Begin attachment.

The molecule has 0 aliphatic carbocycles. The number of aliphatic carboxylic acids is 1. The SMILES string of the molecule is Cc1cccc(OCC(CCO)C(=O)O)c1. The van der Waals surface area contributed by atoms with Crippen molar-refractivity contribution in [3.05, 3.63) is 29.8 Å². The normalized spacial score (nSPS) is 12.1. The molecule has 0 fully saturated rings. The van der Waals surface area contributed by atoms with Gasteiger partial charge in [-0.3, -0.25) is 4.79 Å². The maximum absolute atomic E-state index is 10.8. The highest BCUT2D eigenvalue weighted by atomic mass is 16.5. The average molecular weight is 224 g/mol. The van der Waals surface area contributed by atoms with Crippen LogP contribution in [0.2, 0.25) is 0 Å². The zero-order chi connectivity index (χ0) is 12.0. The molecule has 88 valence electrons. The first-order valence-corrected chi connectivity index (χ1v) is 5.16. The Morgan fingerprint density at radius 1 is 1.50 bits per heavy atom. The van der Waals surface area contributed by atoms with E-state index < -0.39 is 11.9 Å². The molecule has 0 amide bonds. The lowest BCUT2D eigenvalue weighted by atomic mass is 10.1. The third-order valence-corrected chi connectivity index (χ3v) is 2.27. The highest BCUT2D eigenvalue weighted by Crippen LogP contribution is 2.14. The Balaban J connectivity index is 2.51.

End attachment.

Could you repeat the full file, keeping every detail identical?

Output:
The molecule has 0 aliphatic carbocycles. The number of aliphatic carboxylic acids is 1. The SMILES string of the molecule is Cc1cccc(OCC(CCO)C(=O)O)c1. The van der Waals surface area contributed by atoms with Crippen molar-refractivity contribution in [3.05, 3.63) is 29.8 Å². The normalized spacial score (nSPS) is 12.1. The molecule has 0 fully saturated rings. The van der Waals surface area contributed by atoms with Gasteiger partial charge in [-0.3, -0.25) is 4.79 Å². The maximum absolute atomic E-state index is 10.8. The highest BCUT2D eigenvalue weighted by atomic mass is 16.5. The average molecular weight is 224 g/mol. The van der Waals surface area contributed by atoms with Crippen LogP contribution in [0.2, 0.25) is 0 Å². The zero-order chi connectivity index (χ0) is 12.0. The molecule has 88 valence electrons. The first-order valence-corrected chi connectivity index (χ1v) is 5.16. The Morgan fingerprint density at radius 1 is 1.50 bits per heavy atom. The van der Waals surface area contributed by atoms with E-state index < -0.39 is 11.9 Å². The molecule has 0 amide bonds. The lowest BCUT2D eigenvalue weighted by atomic mass is 10.1. The third-order valence-corrected chi connectivity index (χ3v) is 2.27. The highest BCUT2D eigenvalue weighted by Crippen LogP contribution is 2.14. The Balaban J connectivity index is 2.51.